By Matt Rowson
Oh, bloody marvellous. Just what the doctor ordered. Following an eight-match run without a win, crowned by a 5-0 humiliation at bloody Fulham, a trip to Yorkshire for an evening kick-off in the cold is exactly what's required. You'd think that maybe the fixture list would give us a break...a home tie against a team of squirrels or something. But no. Barnsley. In a snowstorm. In December. Fantastic.
I drove home from my parents' place today, having spent what was - football excluded - a very pleasant Christmas break. Chelmsford to Bedford is not normally an intolerable journey, an hour and a half usually does it. Today, however, every other bugger was going home as well. It took over four and a quarter hours, door to door, the most taxing two hours of which were spent navigating the South Mimms roundabout.
Nobody enjoys a traffic jam. I am no exception. The A12 and M25 had been slow; I was hungry and needed a services break. It took some queuing to get onto the slip road. Some fifteen minutes later I had to finally decide whether to proceed to the roundabout or take the last chance to pull back onto the motorway and give the M1 a try. Foolishly ignoring the "sunk-cost trap" pummelled into me by management courses at work, I decided that I had queued for too long to give up on the services now.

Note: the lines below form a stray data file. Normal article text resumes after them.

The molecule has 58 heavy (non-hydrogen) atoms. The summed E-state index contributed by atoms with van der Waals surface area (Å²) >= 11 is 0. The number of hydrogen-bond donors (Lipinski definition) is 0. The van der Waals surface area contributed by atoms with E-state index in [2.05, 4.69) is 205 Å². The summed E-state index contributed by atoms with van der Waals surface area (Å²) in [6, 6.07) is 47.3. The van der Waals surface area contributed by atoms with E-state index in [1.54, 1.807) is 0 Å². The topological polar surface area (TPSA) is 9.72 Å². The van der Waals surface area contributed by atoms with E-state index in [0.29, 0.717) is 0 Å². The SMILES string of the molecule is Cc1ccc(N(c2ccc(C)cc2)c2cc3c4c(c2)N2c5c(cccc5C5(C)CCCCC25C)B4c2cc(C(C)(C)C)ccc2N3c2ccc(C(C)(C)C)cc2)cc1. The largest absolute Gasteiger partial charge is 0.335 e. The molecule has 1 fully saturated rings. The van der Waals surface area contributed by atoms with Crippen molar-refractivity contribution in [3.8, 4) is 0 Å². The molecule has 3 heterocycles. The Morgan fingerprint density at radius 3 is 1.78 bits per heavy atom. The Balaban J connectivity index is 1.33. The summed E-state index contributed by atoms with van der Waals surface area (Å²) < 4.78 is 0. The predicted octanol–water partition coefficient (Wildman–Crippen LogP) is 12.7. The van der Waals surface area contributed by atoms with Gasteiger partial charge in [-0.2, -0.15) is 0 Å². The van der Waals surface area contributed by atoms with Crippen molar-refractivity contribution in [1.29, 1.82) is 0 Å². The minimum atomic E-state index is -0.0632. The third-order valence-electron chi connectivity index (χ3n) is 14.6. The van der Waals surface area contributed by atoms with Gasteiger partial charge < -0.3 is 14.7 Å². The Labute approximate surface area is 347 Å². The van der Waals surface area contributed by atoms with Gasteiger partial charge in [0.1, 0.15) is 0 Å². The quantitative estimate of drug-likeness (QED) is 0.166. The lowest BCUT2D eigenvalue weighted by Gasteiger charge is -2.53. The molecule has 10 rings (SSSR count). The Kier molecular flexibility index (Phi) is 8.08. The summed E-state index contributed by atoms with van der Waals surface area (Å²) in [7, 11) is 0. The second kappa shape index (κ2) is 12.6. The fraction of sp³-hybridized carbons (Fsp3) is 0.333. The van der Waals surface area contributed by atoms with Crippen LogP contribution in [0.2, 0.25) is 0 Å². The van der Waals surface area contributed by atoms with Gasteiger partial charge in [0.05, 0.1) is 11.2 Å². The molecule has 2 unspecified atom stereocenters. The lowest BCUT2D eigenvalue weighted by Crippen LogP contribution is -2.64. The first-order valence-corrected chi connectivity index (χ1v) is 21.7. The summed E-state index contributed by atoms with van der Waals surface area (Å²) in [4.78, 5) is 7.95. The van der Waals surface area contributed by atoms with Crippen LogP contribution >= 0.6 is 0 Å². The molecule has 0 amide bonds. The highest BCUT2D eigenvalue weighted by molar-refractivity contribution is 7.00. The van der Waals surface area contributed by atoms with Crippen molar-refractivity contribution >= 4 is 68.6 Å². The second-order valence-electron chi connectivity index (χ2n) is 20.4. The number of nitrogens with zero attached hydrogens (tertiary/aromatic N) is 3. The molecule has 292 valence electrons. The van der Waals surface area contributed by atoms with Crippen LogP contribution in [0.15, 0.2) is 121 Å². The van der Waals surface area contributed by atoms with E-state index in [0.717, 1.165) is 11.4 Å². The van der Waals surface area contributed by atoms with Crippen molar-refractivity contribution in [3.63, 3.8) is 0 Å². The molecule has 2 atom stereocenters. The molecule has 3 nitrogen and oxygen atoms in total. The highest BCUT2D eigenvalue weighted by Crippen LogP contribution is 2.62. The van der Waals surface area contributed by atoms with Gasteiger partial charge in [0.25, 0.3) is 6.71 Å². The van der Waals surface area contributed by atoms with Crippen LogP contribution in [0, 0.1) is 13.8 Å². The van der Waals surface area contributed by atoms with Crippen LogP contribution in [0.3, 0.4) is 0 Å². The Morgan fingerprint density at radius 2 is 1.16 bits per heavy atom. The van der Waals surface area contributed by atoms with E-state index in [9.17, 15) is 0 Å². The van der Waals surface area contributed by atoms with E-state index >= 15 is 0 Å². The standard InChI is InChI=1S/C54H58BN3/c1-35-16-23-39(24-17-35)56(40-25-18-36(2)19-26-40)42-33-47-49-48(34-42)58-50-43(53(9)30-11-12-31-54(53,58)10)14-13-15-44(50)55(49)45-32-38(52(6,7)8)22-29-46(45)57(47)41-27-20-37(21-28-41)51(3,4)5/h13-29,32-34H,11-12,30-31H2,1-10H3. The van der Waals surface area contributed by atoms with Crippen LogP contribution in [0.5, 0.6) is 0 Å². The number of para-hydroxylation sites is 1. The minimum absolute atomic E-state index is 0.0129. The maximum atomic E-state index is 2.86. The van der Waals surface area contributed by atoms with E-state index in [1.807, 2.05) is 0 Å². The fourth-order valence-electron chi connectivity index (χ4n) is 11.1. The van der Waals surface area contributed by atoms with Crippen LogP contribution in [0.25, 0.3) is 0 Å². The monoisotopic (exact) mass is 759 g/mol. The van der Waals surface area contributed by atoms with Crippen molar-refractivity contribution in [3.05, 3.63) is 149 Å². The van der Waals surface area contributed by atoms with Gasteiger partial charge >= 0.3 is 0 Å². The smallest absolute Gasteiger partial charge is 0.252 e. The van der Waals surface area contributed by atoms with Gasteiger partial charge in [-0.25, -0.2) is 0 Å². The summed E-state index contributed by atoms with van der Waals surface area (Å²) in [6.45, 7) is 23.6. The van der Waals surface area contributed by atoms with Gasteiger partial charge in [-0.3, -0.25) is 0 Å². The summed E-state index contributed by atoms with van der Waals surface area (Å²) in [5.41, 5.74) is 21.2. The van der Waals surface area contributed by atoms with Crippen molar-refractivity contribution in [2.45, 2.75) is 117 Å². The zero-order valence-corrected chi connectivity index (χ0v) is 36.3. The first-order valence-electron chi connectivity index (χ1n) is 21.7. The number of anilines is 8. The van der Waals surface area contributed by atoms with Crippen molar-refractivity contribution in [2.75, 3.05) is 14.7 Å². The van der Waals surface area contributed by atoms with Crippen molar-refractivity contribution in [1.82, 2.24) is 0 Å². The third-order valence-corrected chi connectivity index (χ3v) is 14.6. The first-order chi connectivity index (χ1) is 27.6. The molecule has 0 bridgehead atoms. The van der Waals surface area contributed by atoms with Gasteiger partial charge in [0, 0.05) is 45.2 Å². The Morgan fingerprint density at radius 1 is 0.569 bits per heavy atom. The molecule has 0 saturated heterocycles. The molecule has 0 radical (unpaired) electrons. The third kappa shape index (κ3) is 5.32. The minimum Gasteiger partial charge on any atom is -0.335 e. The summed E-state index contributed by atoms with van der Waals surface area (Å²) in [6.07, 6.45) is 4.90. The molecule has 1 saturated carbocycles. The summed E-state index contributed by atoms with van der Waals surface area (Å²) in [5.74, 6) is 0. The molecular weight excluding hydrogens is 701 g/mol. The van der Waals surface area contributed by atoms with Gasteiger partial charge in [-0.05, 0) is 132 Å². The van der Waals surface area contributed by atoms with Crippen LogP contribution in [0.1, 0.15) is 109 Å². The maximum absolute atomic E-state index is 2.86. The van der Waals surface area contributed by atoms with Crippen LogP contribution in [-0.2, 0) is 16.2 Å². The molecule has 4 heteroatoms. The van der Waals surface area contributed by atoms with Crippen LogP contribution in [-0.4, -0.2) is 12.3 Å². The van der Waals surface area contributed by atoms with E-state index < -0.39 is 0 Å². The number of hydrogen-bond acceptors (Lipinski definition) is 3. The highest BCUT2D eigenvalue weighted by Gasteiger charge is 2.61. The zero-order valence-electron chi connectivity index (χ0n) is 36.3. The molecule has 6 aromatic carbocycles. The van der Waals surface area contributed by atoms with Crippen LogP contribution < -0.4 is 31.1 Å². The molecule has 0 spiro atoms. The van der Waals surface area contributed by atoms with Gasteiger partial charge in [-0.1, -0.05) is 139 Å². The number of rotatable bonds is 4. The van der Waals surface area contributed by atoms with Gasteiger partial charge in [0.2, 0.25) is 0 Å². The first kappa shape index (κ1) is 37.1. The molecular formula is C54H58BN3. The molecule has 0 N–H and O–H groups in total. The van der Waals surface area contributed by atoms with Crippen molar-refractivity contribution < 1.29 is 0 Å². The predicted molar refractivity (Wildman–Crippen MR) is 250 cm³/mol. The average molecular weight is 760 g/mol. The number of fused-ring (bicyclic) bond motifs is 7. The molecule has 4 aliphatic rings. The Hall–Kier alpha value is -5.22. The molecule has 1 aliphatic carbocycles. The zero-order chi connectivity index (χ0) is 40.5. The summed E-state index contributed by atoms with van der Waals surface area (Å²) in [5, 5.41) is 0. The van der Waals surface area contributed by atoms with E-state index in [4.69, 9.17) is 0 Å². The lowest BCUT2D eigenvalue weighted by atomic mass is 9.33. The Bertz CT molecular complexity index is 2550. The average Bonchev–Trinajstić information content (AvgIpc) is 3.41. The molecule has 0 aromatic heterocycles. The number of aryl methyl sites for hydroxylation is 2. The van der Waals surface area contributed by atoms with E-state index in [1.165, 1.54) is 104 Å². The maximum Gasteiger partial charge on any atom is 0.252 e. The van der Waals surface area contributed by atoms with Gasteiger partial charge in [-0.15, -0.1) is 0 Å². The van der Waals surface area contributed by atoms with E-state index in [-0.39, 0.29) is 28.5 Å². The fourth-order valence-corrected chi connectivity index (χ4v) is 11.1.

What followed was a distressing descent through frustration into blind fury. It started with a rapping of fingers on the steering wheel. Increasingly, the banality of daytime Radio 5 began to grate. I switched the radio off (and on again in boredom half an hour later). I wound the window down and leaned out. As the lights merrily rotated through green to amber to red to amber and back to green again to the utter indifference of the gridlocked traffic, I lost control and begun bellowing indiscriminately at the immobile vehicles around me, slamming my palms on the steering wheel.
Then, suddenly, I was through it. Admittedly I had given up on the services in favour of a quick escape up the A1. My neck was stiff, I was exhausted, my day was knackered and I'd quite possibly stuffed my car's airbag. But it was over. Finished. The grimmest thing about the jam was never knowing quite when it was going to end, but now that it had it didn't seem nearly as unspeakable as it had at the time. Just a complete pain in the arse that was best consigned to history. Hmmm.
Barnsley fans, it would appear, have just come through a traffic jam of their own. Given the play-off final - the Tykes' first Wembley appearance - achieved last season and a steady enough mid-table position this, Bassett's "mutually agreed" departure may seem slightly harsh. Certainly, on the back of John Hendrie's extremely brief tenure, Barnsley might be accused of having unrealistic expectations above their fairly limited station.
A glance at Barnsley messageboards, however, reveals an undercurrent of discontent with Bassett and his crude approach that many Watford supporters will remember all too well. Couple this with an extremely sparse run that has yielded only four goals in the last ten games, and only one in the last five, and it's easier to have sympathy.